Writing a book on mankind’s inherent desire for glory is a dangerous task. How does one write to reorient humanity’s misguided pursuit of greatness without falling prey to the pitfalls resident in such a goal? One can almost hear the apostle Paul asking, “Who is sufficient for such things?” Surely JR Vassar must have counted the cost and contemplated these risks when he began the ambitious work of seeking both to wound and heal our glory hunger by directing us to the One who designed our innate cravings for greatness. Writing from the perspective of a pastor who is intimately aware of such struggles, Vassar has produced a sermonic guide for the church that is full of transparency, practical applications, and vivid illustrations to help us recapture a biblical perspective of true glory.
Following an introduction, Vassar begins the book with the opening scenes of the Grand Story. Here we find humanity in the presence of God in the Garden of Eden. Vassar skillfully builds the case for how our God-ordained role as God’s image bearers confers upon us “intrinsic dignity and worth” (p. 23). Yet instead of finding our dignity and worth in God, in our rebellion we seek it elsewhere, which leads to an “unnamed ache” in our lives for someone to speak the “very good” of creation over us again. Vassar writes, “Our craving to be visible and valuable to people is really a legitimate and primal pang for what we are meant to have with the ultimate person. Glory hunger is the passion and ache we are born with to have that ‘very good’ spoken over our lives” (p. 24). But the tragic loss of the “very good” pronouncement on account of our rebellion is not final. Vassar writes, “Yet there is hope. Even in the judgment God pronounces upon Adam and Eve, this is a promise that one is coming who will crush the head of the Serpent and overturn this tragic situation” (p. 25). Instead of us “reaching for glory,” glory will “come to us, and it will be his work, not ours” (p. 25).
The rest of the book explores humanity’s failing attempt to grasp for glory in empty places by way of deficient means. “Our ache for glory,” which is “the Genesis memory,” (p. 28) unfortunately manifests itself in “illegitimate and idolatrous” ways (p. 24). In chapter 2, Vassar dramatically portrays the brokenness of both idols and idolaters in the pursuit of glory. In chapter 3, he looks specifically at our inability to rehabilitate ourselves by paralleling our self-efforts with the boulder-pushing futility of Sisyphus. Vassar makes clear that we cannot heal ourselves. In chapter 4, he directs us to freedom from self-absorption through meditation on that which is the “most glorious, most lovely, and supremely valuable”—namely, the gospel of Jesus Christ, which invites us to “renounce our obsessive concern with ourselves” (pp. 61, 64).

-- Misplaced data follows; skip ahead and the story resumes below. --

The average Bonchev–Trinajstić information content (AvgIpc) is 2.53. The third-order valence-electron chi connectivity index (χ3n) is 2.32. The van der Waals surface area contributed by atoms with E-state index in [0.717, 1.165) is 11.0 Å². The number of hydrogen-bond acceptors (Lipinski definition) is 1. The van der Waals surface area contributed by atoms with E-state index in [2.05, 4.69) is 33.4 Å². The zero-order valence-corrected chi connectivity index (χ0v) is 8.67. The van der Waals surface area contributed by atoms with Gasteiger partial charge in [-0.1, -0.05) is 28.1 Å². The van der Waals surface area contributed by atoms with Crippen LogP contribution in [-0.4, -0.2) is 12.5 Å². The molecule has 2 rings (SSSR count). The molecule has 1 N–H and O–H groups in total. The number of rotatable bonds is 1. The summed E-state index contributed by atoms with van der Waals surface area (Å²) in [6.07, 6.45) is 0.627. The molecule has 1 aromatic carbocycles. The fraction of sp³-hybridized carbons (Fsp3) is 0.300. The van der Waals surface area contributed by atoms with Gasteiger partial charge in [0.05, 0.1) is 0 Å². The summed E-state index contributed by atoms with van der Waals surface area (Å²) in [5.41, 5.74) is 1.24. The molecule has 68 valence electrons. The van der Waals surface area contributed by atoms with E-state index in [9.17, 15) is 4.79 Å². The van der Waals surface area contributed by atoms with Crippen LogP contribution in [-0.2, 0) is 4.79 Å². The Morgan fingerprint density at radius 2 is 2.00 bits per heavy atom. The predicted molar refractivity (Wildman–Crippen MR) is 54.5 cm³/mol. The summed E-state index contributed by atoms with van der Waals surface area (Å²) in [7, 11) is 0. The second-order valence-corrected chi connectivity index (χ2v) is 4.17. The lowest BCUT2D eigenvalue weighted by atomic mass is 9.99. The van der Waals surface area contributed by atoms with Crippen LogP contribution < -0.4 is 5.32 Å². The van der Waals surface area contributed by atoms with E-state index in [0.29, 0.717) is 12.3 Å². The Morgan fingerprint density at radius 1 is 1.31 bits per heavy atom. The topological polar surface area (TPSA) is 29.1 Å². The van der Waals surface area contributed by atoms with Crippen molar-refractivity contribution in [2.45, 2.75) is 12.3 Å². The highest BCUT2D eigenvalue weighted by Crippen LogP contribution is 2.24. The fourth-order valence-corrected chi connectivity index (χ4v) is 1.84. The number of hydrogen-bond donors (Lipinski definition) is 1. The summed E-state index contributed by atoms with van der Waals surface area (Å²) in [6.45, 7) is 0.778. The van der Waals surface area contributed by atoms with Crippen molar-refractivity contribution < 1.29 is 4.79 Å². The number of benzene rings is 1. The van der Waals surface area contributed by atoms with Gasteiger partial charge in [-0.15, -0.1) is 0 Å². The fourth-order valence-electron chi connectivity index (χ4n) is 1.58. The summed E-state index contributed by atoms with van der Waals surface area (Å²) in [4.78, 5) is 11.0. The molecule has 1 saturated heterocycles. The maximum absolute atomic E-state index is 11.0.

In chapter 5, the attention turns from our failings to our focus on the value of God. Vassar writes, “I’ve realized that God will make me happy by filling up my world with pictures of him so that I lose my preoccupation with myself and feel the wonder and awe for which I am really hungry” (p. 79). Chapter 6 acknowledges Christ in his rightful place—the center stage of the cosmos (p. 88). Vassar writes, “The happiest people are those who are free from personal glory hunger and refuse to compete with God for glory” (p. 98). Chapter 7 reminds us that “the worth and preeminence of Jesus” are to be treasured more than our social acceptance (p. 112). In the final chapter, Vassar champions the expulsive power of eschatological perception. He writes, “A vision of the glory to be revealed can liberate us from the glory hunger that keeps us quiet and cowering in and often hostile world that needs to be confronted with the love and lordship of Jesus” (p. 123) He closes by appealing to his readers to be “hungry for the glory that comes from God” while seeking “glory for others and not for themselves” (pp. 128–29).
This book represents a well-written, perfectly timed, and merciful antidote for the church of our day. Our selfie-plagued, instagrammed culture is permeated by ubiquitous and shameless examples of self-promotion. Sadly, the central place in society where Christ is to be valued and cherished above all others has become a platform for many narcissistic personalities. Instead of extolling the merits of Jesus, it would appear that some “church leaders” were more concerned with extolling their brand equity or latest book. So I close with a question: In light of Vassar’s tremendous work, how can the evangelical church stop perpetuating the “celebrity culture” that is ravaging many churches and exchange it for a culture of gospel-embracing greatness-seeking that only comes by losing ourselves in Christ? Maybe the solution is found in seeing that “the glory we have always wanted deep down, the compliments we have craved, and the recognition we have desired after every accomplishment are all just misdirected efforts to assuage a God-given ache to be spoken well of by God” (p. 114).